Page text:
Meanwhile in neighboring Assam the table tennis setup is much more organized and Tanushree explained: “In Assam and elsewhere where I have trained (New Delhi and Kolkata) the coaches are more involved. They know how to promote the sport and even the seniors come and practice with them, the culture and the interest is there,” she explained.

“Actually, most people here stop playing table tennis after 8th grade and shift their focus to academics. But unlike other states like Assam where the seniors keep coming back and sometimes train with the juniors, over here once they leave the sport then there’s no turning back,” Tanushree said sadly, pointing out the high dropout rate .

Towards a player-driven approach

Men’s team captain Suranjit Dey in action during the Nationals

Kamesh, whose work spans this handful of 20, is obviously troubled by the state of affairs as he was also a Meghalaya player.

“It’s not that they can’t promote the sport or have no money at all. The approach needs to change to a more player-centric approach and one that benefits the players first and foremost.”

“For events like the Nationals, these players need not just 15 days of training, but 15 months of solid training considering how far behind they are.”

“In order to expect results, you should first separate the organizing and preparatory committees. The preparatory committee will only take care of the players and the coaches and work towards a common goal,” suggested Kamesh.

“One cannot directly expect someone to become Manika Batra, one cannot bring about change from above. You have to start at the grassroots, in the schools — start at 10 if you will, but at least start,” Kamesh said, seriously making his point.

“To reach that level, we need a suitable place to play, sparring partners to play, a qualified coach, a physical therapist, a coach and a nutritionist. Those are things that most academies in the bigger cities have now,” Tanushree explained.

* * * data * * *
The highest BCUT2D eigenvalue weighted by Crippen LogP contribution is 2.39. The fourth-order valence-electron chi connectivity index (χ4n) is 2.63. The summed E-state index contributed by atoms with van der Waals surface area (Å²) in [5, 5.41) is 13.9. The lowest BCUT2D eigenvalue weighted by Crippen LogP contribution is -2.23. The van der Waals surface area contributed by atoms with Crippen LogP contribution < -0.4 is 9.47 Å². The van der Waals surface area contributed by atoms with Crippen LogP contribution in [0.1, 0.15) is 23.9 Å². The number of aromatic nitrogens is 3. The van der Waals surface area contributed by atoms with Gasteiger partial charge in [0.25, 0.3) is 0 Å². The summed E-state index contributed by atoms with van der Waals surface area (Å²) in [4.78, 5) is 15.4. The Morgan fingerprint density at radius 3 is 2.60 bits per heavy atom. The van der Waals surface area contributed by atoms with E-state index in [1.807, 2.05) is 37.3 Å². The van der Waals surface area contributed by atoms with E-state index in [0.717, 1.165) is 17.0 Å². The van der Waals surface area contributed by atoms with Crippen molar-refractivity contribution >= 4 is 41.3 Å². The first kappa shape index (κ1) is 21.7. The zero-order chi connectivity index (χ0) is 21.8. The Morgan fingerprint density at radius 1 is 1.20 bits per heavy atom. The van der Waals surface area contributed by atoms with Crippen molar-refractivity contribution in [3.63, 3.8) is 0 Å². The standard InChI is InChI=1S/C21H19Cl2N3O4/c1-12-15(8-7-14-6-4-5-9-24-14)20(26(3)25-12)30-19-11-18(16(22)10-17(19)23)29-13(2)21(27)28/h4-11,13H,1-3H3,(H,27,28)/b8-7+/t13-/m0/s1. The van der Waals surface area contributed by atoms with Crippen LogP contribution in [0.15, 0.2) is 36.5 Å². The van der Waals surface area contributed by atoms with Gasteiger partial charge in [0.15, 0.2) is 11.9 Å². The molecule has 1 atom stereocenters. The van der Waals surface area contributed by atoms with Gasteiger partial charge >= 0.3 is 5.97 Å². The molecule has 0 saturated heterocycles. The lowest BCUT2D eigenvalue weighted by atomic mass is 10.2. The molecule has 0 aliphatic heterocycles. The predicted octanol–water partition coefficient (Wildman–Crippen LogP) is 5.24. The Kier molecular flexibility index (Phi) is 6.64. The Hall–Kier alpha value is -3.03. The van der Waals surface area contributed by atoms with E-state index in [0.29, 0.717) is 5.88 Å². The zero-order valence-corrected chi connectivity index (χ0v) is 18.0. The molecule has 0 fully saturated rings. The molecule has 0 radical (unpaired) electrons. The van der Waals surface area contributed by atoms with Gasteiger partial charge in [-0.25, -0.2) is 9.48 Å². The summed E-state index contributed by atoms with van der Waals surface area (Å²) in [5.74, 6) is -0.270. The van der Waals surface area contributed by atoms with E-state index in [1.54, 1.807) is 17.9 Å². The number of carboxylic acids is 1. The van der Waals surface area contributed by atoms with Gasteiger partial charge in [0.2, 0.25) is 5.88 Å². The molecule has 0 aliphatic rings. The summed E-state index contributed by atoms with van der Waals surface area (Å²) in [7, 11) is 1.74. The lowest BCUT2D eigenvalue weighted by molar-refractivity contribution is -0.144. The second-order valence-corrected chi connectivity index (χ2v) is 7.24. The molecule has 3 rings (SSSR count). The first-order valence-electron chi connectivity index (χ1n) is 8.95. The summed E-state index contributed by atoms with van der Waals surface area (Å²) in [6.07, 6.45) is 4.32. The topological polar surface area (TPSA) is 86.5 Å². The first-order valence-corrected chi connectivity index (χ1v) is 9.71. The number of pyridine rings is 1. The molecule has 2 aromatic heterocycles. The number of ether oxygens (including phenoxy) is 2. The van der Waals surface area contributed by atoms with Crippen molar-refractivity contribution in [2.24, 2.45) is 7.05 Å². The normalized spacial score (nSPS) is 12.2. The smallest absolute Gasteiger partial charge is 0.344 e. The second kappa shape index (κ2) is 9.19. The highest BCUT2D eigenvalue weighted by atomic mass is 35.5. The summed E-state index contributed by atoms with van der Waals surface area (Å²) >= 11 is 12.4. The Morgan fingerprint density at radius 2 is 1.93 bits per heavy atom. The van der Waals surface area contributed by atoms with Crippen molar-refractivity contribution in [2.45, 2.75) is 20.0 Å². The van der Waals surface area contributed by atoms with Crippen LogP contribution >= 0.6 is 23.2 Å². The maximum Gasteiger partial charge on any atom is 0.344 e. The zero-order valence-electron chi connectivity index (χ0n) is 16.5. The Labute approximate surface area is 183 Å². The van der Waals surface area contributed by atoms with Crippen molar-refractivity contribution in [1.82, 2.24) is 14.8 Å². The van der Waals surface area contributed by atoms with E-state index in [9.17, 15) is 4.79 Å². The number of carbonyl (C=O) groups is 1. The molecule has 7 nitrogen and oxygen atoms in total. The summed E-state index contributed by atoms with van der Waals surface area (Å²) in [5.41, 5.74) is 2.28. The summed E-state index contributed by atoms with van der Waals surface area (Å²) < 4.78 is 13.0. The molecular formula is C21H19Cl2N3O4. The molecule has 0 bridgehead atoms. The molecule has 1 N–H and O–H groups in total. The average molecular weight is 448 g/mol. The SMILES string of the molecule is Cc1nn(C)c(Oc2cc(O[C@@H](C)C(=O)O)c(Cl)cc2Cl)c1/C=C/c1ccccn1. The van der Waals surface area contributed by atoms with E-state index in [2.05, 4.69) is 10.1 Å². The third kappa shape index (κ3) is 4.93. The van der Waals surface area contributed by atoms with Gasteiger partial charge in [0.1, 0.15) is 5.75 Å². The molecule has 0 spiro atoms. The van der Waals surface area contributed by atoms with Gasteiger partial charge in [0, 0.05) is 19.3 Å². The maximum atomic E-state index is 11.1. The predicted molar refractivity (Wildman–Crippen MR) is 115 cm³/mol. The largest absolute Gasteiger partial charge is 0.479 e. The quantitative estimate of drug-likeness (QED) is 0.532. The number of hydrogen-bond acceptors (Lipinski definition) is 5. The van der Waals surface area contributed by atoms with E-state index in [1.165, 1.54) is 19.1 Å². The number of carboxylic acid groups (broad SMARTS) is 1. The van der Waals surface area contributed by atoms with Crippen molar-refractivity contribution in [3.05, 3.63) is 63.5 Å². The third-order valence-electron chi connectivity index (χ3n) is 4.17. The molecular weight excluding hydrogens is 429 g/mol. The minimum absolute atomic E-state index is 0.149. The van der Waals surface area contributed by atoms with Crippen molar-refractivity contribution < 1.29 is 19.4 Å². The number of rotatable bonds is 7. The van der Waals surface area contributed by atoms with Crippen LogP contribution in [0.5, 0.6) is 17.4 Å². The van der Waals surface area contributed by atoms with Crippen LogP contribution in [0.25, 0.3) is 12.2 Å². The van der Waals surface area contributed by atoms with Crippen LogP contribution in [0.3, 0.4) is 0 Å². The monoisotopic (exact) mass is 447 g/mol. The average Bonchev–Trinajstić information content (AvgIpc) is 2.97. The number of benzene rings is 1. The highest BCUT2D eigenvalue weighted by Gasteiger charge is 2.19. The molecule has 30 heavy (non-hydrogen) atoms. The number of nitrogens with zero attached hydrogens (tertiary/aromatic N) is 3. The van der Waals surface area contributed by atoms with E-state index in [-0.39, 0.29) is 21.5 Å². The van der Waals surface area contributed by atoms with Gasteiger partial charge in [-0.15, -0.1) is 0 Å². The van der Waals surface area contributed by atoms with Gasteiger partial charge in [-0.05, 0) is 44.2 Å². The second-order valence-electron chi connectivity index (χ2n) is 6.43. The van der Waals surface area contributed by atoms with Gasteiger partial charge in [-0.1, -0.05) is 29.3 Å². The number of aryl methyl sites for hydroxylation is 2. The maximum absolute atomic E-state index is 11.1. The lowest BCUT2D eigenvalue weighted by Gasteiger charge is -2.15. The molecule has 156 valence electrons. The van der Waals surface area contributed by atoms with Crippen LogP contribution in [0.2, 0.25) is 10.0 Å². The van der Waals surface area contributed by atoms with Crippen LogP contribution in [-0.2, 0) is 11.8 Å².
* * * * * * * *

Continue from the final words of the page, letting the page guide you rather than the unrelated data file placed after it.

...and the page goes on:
“Some people criticize us when we don’t win even after training outdoors, but they need to understand the different levels we have to manage,” she continued.

“It’s like taking the 10th grade exams straight after a year of study while everyone else has been preparing for years, the ground isn’t level,” she admitted frankly.

Negligence – wasted potential?

While cricket and football steadily rise in popularity and even badminton academies spring up, table tennis is gathering dust despite hosting tournaments nationally.

That’s not to say that this northeastern state doesn’t have potential for the sport.

“Just a few years ago we had a youngster named Adarsh ​​Om Chhetri who got all his basic knowledge from Meghalaya but was lucky enough to be spotted by PSPB (then based in Ajmer) and taken in by them. He soon became India’s No. 1 in U-16, isn’t that something,” revealed Kamesh.

“But he is now training in New Delhi and had to move there as Meghalaya didn’t have these similar opportunities at home,” he continued.

In addition, the small number of table tennis players also makes for a weak competitive field, where there is also no motivation in the team, especially when there are not such lucrative rewards on offer.

“We would have 2 state rankings and 1 state championship. We would get money for the ranked tournaments, but only a medal and certificate for state championships.”

When it comes to money, the numbers are staggering, to say the least.

“A state champion gets 800 rupees if he wins,” Kamesh mentions. “And at U-12 you get 150 rupees if you win.”

On the other hand, certain North Indian states are offering cash rewards of up to Rs. 22,000 to their state champions, showing just how severe the divide really is.

With a limited player pool in Meghalaya, the money isn’t accumulating enough to collect the prize money by itself either, but there aren’t any initiatives yet to encourage it either, which is a big reason for the high drop-off rating.

“The easiest way to promote any sport in the country, like table tennis, is to provide cash prizes for the players… the players would like it too and work more, improve and try to win,” mentions Tanushree, disillusioned with when this is the case changes will finally arrive.

“Ahead of the Northeast Games, we want to change that mindset so that our players can also perform in the games and exceed expectations, at least teach us the basics,” Kamesh reiterated.

Tucked away in the far northeast, Meghalaya’s table tennis lies in a state of despair, trapped in a mist all its own. With the North East Olympics next up and the Meghalaya Games now to follow (albeit in poor conditions) it remains to be seen if socks will even be pulled up and a second thought given to table tennis.

Or like the Tirot Singh Stadium which is soon to be demolished, all the dreams of the aspiring and current players will continue to crumble into rubble.